WSU is kicking off the 2020-21 Visiting Writers Series with two online events led by Taryn Fagerness, a publishing industry veteran and former editor of the University’s literary magazine.
The map-based EcoArts on the Palouse is an expandable online platform for gathering and sharing information and artistic insights about the region’s remaining natural spaces.
The book describes several of Noah’s experiences growing up as the son of a white Swiss father and black Xhosa tribe woman under an apartheid government.
Award-winning poet Jericho Brown will visit Pullman on Feb. 27 as a guest of the WSU Visiting Writer Series. Brown is an associate professor and director of the Creative Writing Program at Emory University in Atlanta.
Early calendars were on the right track when it came to charting Earth’s orbit around the sun, but when Rome resolved to create a more reliable version, it was the famed mathematicians and astronomers of Greece who delivered the ancient fix.
WSU Tri-Cities students partnered with a local nonprofit to refine board game instructions into a simpler structure, which makes it easier to translate those instructions into a variety of languages.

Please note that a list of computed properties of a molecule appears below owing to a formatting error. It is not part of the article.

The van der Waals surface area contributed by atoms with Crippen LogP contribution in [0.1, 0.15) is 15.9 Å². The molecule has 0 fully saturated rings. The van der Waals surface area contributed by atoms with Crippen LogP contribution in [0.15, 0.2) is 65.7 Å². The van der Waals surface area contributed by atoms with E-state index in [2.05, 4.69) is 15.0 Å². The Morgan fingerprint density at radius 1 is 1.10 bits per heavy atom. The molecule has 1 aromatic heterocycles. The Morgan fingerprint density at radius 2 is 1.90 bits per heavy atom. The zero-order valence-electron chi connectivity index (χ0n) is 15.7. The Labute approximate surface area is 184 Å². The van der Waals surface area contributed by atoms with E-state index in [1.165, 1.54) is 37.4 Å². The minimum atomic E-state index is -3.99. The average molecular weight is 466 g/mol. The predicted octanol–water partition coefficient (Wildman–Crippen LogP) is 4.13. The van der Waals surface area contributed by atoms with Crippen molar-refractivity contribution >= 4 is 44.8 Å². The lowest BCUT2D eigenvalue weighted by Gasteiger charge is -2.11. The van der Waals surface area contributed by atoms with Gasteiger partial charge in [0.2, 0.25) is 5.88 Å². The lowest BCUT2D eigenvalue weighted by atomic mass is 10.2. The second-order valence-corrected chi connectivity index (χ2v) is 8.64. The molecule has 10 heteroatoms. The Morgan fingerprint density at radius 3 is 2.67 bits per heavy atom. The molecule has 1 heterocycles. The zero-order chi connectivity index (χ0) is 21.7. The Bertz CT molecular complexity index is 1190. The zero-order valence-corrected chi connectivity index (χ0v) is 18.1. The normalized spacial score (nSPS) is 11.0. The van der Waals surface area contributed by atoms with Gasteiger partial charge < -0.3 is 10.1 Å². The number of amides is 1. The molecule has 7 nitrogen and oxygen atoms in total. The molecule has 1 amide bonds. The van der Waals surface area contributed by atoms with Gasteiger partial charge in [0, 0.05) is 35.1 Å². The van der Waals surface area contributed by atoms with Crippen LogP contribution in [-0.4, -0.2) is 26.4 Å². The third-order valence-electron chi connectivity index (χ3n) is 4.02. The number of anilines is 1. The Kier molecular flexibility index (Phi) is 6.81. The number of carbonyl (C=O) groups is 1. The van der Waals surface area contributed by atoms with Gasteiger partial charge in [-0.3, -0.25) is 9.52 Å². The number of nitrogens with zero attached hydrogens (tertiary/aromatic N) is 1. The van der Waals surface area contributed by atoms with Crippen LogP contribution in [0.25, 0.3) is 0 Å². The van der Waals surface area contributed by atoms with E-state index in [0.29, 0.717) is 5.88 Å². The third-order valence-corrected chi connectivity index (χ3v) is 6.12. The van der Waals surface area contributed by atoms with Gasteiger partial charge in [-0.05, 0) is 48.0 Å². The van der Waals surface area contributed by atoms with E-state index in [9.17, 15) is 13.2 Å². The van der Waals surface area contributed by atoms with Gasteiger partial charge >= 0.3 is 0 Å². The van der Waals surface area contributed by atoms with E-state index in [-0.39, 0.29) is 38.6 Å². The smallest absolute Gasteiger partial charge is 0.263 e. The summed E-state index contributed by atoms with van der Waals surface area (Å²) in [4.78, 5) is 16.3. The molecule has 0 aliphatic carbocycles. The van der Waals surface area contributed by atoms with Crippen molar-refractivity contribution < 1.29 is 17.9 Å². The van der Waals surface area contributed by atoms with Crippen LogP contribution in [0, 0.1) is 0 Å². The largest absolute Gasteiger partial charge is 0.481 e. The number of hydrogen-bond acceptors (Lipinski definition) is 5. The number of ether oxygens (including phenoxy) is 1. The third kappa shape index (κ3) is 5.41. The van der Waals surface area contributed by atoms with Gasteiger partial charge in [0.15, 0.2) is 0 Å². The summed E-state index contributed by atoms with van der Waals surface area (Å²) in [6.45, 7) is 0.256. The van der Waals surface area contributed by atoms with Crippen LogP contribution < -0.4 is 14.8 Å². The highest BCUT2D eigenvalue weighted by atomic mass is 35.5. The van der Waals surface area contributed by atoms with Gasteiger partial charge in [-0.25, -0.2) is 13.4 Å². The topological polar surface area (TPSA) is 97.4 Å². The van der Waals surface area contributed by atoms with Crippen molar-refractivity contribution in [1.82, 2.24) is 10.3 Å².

Content about Washington features photographs and narrative from an interdisciplinary group of 25 historians, architects, librarians, historic preservation professionals and cultural resource management specialists.
Award-winning novelist and poet Patrick Coleman will visit Pullman from Feb. 4–6 as a guest of the WSU Visiting Writer series. Coleman also is an artist and curator who serves as assistant director of the Arthur C. Clarke Center for Human Imagination at UC San Diego.
WSU Vancouver Professor Joan Grenier‑Winther scoured the globe for a sumptuously illustrated medieval manuscript that hadn’t been seen since before World War II.
The Fallen Cougars Project will honor some 200 former WSU students, faculty and staff who fought and died after the Dec. 7, 1941, Japanese attack on Pearl Harbor drew America into World War II.